Obama unleashes climate change Twitter rampage

Obama’s climate change Twitter rampage is met with opposition by Republicans and Lady Gaga fans alike

Obama’s hard line on climate change policy has been reinforced over Twitter (pic: The White House)

By Sophie Yeo

Barack Obama is using his second term to take a hard line on climate change.

He has delivered speeches in sweltering heat, waged war with sceptical Republicans over the future of the Environmental Protection Agency, and raised the hopes of campaigners that he might reject the Keystone XL Pipeline.

But last night, he cemented his commitment to fighting climate change in the only way that really matters: a no-holds-barred rampage on Twitter.

It’s unclear whether the President personally took time out from leading the free world to fire off the messages.

Obama’s account is run by staff at Organising For Action, an NGO which promotes Obama’s policy, and has been used in election campaigns and during his time in office to highlight the Democrat priorities.

Obama himself is currently on holiday, while the private jet that he engaged to fly his dog to the location in Massachusetts has raised some eyebrows over his environmental principles.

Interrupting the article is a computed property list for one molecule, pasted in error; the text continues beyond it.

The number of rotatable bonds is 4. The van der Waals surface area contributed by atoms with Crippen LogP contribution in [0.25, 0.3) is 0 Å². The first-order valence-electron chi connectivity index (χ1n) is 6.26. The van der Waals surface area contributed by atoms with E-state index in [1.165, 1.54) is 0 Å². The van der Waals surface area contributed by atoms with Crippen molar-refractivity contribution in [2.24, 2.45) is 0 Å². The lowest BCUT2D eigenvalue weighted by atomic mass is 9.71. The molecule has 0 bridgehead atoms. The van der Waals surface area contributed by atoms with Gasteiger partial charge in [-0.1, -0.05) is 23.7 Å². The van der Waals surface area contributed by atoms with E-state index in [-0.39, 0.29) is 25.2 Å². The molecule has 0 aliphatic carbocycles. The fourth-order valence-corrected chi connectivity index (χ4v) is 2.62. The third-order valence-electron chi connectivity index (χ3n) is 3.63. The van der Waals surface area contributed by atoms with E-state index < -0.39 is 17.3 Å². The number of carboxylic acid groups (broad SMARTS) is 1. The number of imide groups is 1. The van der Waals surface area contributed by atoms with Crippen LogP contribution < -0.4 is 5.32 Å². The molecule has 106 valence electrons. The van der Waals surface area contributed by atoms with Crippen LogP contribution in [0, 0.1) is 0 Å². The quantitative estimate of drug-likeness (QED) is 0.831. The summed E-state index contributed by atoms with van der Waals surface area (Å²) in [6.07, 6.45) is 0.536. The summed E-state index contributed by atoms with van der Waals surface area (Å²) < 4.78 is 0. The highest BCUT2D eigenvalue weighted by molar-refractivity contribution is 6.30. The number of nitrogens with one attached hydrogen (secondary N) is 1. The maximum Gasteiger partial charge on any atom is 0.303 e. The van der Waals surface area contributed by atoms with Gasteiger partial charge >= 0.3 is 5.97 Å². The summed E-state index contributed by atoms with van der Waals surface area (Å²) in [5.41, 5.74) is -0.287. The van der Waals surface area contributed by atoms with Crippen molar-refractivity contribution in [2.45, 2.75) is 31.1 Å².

But what’s clear is that his 35 million followers were bombarded with a series of tweets reinforcing Obama’s belief in climate science, which he said was as conclusive as it is on gravity, and his determination to tackle the subject during his second term as president.


At one stage, followers were asked to retweet him if they believed “Climate change is real, and it’s time for us to act.” At the time of writing, 5,732 have responded to the President’s Twitter directive.


One of the tweets was a link to the Organizing For Action page where a battle strategy was outlined.

The four key steps for fighting climate change included spreading the word, helping your community to switch to clean energy, hosting a house party – and a call for further twitter action:

“Check out our list of known climate deniers in Congress-elected officials who refuse to even acknowledge the science behind climate change—and call them out on Twitter,” it instructs.


Tweets were hashtagged with #ScienceSaysSo.

While Obama could probably have anticipated the responses of the climate deniers, on this occasion he faced criticism from a slightly more unusual quarter: the Lady Gaga fandom.

The outburst coincided with the release of Lady Gaga’s new single, Applause. With almost 40 million followers, her online popularity surpasses that of Obama, and many were torn between supporting the national climate change agenda and listening to the singer’s latest offering.


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